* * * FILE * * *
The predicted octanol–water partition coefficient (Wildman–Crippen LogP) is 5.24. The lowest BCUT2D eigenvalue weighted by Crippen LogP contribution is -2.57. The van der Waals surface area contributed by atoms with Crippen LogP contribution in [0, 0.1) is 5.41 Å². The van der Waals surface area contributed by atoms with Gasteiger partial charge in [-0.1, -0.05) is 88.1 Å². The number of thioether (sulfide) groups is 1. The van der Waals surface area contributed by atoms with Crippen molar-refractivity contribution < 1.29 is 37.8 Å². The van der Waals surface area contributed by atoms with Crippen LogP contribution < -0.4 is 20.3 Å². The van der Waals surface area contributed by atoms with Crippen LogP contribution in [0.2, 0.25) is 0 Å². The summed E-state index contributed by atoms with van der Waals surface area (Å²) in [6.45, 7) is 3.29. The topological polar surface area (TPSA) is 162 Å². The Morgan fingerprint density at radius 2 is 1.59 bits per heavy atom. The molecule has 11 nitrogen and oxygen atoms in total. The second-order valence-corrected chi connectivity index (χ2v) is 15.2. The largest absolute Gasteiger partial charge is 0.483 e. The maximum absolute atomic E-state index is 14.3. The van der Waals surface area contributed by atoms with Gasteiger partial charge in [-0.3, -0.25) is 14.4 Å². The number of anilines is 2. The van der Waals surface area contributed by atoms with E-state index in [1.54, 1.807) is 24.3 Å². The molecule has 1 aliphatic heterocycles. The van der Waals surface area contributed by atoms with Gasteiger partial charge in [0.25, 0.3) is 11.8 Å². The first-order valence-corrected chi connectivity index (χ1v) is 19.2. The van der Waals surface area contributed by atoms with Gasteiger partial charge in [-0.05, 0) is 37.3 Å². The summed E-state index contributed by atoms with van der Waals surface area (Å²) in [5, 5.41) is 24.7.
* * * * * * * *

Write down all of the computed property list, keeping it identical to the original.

The predicted octanol–water partition coefficient (Wildman–Crippen LogP) is 5.24. The lowest BCUT2D eigenvalue weighted by Crippen LogP contribution is -2.57. The van der Waals surface area contributed by atoms with Crippen LogP contribution in [0, 0.1) is 5.41 Å². The van der Waals surface area contributed by atoms with Gasteiger partial charge in [-0.1, -0.05) is 88.1 Å². The number of thioether (sulfide) groups is 1. The van der Waals surface area contributed by atoms with Crippen molar-refractivity contribution < 1.29 is 37.8 Å². The van der Waals surface area contributed by atoms with Crippen LogP contribution < -0.4 is 20.3 Å². The van der Waals surface area contributed by atoms with Crippen LogP contribution in [0.2, 0.25) is 0 Å². The summed E-state index contributed by atoms with van der Waals surface area (Å²) in [6.45, 7) is 3.29. The topological polar surface area (TPSA) is 162 Å². The Morgan fingerprint density at radius 2 is 1.59 bits per heavy atom. The molecule has 11 nitrogen and oxygen atoms in total. The second-order valence-corrected chi connectivity index (χ2v) is 15.2. The largest absolute Gasteiger partial charge is 0.483 e. The maximum absolute atomic E-state index is 14.3. The van der Waals surface area contributed by atoms with Gasteiger partial charge in [-0.3, -0.25) is 14.4 Å². The number of anilines is 2. The van der Waals surface area contributed by atoms with E-state index in [1.54, 1.807) is 24.3 Å². The molecule has 1 aliphatic heterocycles. The van der Waals surface area contributed by atoms with Gasteiger partial charge in [0.25, 0.3) is 11.8 Å². The first-order valence-corrected chi connectivity index (χ1v) is 19.2. The van der Waals surface area contributed by atoms with Gasteiger partial charge in [-0.05, 0) is 37.3 Å². The summed E-state index contributed by atoms with van der Waals surface area (Å²) in [5, 5.41) is 24.7.